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Bernd Kistenmacher - Head Visions CD (album) cover


Bernd Kistenmacher


Progressive Electronic

3.51 | 7 ratings

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4 stars Bernd Kistenmacher, not so known electronic musician from Germany, deserves more recognition: his music would certainly appeal to the fans of Berlin School of electronic music.

Kistenmacher offered his debut album, 'Head Visions', to a number of music labels in 1986. He was rejected because ''his music is too 'seventies oriented' and nobody will listen to it today''. At the same time he was selling copies to fans all over globe just by the word of mouth. He established his own private label, 'Musique Intemporelle'.

The 1986 was the year when The Greats of electronic music had not yet hit the rock bottom of their creative landscapes (as, say, 3 to 5 years later), but they were certainly not in their creative apex neither: Schulze was noodling with pot-pourri of electronica and pseudo classical music, Tangerine Dream were experimenting with digital equipment and electric guitars, and Kraftwerk were, of course, doing techno pop. Paradoxically, Kistenmacher debut with obsolete music came like a breeze of a fresh air.

'Head Visions' comes with three lengthy pieces (plus one bonus track that fits fine).

Fans of old Tangerine Dream will immediately recognise Kistenmacher's influences: first track, side-long 'Ruckstürz' is lovely, meditative, floating tapestry of analogue chords which blends into a pulsating sequence with additional layers of portamento melodies.

'Quitting Time', a second track, is truly fabulous piece: totally hypnotic, precise, and haunting. After twelve minutes or so, the song cools down by repeating the sequence backwards.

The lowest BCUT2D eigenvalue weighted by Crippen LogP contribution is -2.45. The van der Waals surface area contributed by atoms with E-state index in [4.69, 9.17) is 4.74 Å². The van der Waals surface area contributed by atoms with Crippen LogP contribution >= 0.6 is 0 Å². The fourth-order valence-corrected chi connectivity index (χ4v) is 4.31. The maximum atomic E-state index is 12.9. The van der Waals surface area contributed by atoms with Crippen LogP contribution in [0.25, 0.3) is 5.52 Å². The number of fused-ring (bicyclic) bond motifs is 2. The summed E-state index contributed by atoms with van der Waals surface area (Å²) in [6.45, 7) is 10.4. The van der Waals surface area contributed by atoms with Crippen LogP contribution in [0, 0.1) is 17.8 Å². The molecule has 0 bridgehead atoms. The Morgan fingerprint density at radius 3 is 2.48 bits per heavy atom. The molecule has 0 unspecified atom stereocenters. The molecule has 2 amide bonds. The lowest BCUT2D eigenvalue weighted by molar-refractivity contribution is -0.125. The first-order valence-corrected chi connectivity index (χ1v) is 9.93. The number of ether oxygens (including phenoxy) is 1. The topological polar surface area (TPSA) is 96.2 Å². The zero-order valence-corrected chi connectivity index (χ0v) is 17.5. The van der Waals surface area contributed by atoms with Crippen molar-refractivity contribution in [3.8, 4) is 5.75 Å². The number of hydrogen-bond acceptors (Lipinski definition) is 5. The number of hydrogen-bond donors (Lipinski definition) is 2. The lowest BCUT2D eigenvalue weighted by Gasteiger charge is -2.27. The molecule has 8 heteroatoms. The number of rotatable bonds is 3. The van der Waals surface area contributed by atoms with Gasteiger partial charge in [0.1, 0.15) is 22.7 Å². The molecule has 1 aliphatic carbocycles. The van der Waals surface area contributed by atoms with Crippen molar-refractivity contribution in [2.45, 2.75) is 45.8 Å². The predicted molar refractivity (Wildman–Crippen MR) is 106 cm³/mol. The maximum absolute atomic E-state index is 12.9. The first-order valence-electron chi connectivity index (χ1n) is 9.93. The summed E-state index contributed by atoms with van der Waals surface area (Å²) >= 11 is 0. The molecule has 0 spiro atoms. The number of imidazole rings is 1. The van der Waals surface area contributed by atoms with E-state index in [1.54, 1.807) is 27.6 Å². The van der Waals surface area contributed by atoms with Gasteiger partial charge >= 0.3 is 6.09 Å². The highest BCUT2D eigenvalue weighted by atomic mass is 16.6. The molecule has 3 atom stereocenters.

'La Tendresse' is keeping the quality level - this time there are no sequenced patterns, only atmospheric harmonies, resembling nature calls (fans of TD will immediately draw a parallel with opening dissonances on 'Force Majeure'). This one wraps album nicely, but there's a bonus track on a 1992 release (recorded live in 1990, I guess it's an excerpt since it starts and ends with fade in/out) that continues in the same style, and thankfully keeps the quality on the same level: the high pitched sequence that melts into counterpoint tones balancing between melodies and chords, making a waiving pad, while there's a bass guitar-resembling pattern in the background, very sparse, with some electronic percussion that resembles maracas and sound natural and logical. Despite the sound wallowing in intersected melodies, it's airy rather than dramatic, and dreamy rather than tense.

Bernd Kistenmacher, a youngster who looked like he was a member of a hair metal band in the 80's, did a tremendous work here. I'm more than willing to check the rest of his output. Highly recommended to the fans of 70's electronic music.

clarke2001 | 4/5 |


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